Beliefnet
A Simple Life, a Childlike Faith

After checking my on-line bank account for the fifth time that day, I decided that I’d eat lunch at my favorite place, my own kitchen.  It seems that whether I’m planning an excursion or simply working in my home office, I’ve been constantly aware that I’m living on much less income than a few months ago.

Yet, several things have happened that have worked to alter my mind-set.  The first is that there seemed to be more cash left at the bottom line of my account than I’d planned. When my husband died in May, I had taken care of almost all our financial concerns beforehand. 

Nevertheless, part of the unnerving for me is not knowing exactly where I stand in regard to finances.  While I’ve put on paper about a hundred times in the past year, my income and expenses, some odd-ball contingency seems to bubble up from the nether lands and wreck my bottom line.

In addition, several of our Special Gathering members have lost their parents suddenly. Another man lost his house and has been moved by his guardians.  They are facing different circumstances.  My heart has been burdened for them as they struggle to live with less love and care.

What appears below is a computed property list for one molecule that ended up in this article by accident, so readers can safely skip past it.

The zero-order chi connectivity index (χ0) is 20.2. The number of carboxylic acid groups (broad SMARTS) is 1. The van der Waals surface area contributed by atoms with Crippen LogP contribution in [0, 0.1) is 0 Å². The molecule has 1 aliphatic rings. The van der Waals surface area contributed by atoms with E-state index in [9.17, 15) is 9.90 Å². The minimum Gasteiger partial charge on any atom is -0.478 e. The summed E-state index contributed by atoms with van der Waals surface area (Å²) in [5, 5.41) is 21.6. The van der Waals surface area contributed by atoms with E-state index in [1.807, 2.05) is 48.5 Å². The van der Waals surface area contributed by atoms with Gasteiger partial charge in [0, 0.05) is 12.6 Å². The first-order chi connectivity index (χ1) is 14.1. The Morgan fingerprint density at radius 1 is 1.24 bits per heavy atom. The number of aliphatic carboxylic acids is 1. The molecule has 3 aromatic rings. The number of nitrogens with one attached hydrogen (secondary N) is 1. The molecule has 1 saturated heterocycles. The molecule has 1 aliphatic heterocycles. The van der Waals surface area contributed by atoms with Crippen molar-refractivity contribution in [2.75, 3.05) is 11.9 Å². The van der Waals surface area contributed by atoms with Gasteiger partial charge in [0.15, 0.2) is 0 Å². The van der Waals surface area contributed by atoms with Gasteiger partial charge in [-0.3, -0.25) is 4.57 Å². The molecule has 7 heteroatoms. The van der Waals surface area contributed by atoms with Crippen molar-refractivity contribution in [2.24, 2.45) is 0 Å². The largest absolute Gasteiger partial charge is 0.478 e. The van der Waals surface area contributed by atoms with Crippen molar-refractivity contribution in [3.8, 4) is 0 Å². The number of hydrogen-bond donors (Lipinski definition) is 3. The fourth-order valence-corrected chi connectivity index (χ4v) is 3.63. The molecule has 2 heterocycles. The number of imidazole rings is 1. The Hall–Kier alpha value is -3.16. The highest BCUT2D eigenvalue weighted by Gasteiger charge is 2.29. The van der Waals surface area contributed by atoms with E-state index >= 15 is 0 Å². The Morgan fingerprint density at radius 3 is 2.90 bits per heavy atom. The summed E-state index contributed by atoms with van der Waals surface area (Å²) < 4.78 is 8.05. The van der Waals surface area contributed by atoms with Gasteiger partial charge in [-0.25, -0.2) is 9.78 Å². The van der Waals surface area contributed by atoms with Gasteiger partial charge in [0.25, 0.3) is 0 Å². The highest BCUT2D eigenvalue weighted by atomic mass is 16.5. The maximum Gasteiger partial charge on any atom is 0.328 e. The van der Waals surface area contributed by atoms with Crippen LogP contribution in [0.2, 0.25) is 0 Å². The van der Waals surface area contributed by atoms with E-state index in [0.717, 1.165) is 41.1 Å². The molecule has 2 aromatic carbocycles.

Last week, after eating my in-kitchen lunch and finishing my work, another mind-altering event happened.  I decided that I needed a new short-sleeve jacket to wear to work.  I had several but summer clothes seem to show wear more quickly than winter garb. 

I drove to my favorite department store.  As I parked the car, I clearly felt the Lord spoke to my heart, “You should spend $50 on clothes.” Naturally, I assumed that God was putting a limit on the amount I could spend.

Walking up to the outdoor sale rack, I saw the very jacket I wanted hanging on the rack.  There were, in fact, an entire rack of jackets in my size.  To my surprise, the rack was topped with a bold hand-printed sign that read, “Everything $2.”  There were several $100 jackets in my size.  Knowing that I could give away anything that didn’t fit or that wasn’t needed, I piled my cart full. 

Inside the store, I found the matching pants, marked $2.  There were other articles of clothing that I’d wanted for years but felt I couldn’t afford, all $2. 

I went to the cashier, “Are these really $2?”

“Yep, I marked them myself last night.  I wanted to get some for me but when I came in this morning, everything my size was gone.”

I had not counted the items but when the register completed my ticket, I had spent $50 on clothes.  I gathered up my items and exited the store, mentally adding up my discount.  I had $1,088 in clothes for that $50.

Softly, the Lord said, “Don’t worry about living on less for you or your members.  When trusting me, less is more.”

I headed to my favorite place to eat and prepared myself a tuna sandwich on whole-wheat bread with lettuce and tomato. Munching on my supper, I thanked God for his bountiful provision as I  tried on my new “Less is More Wardrobe

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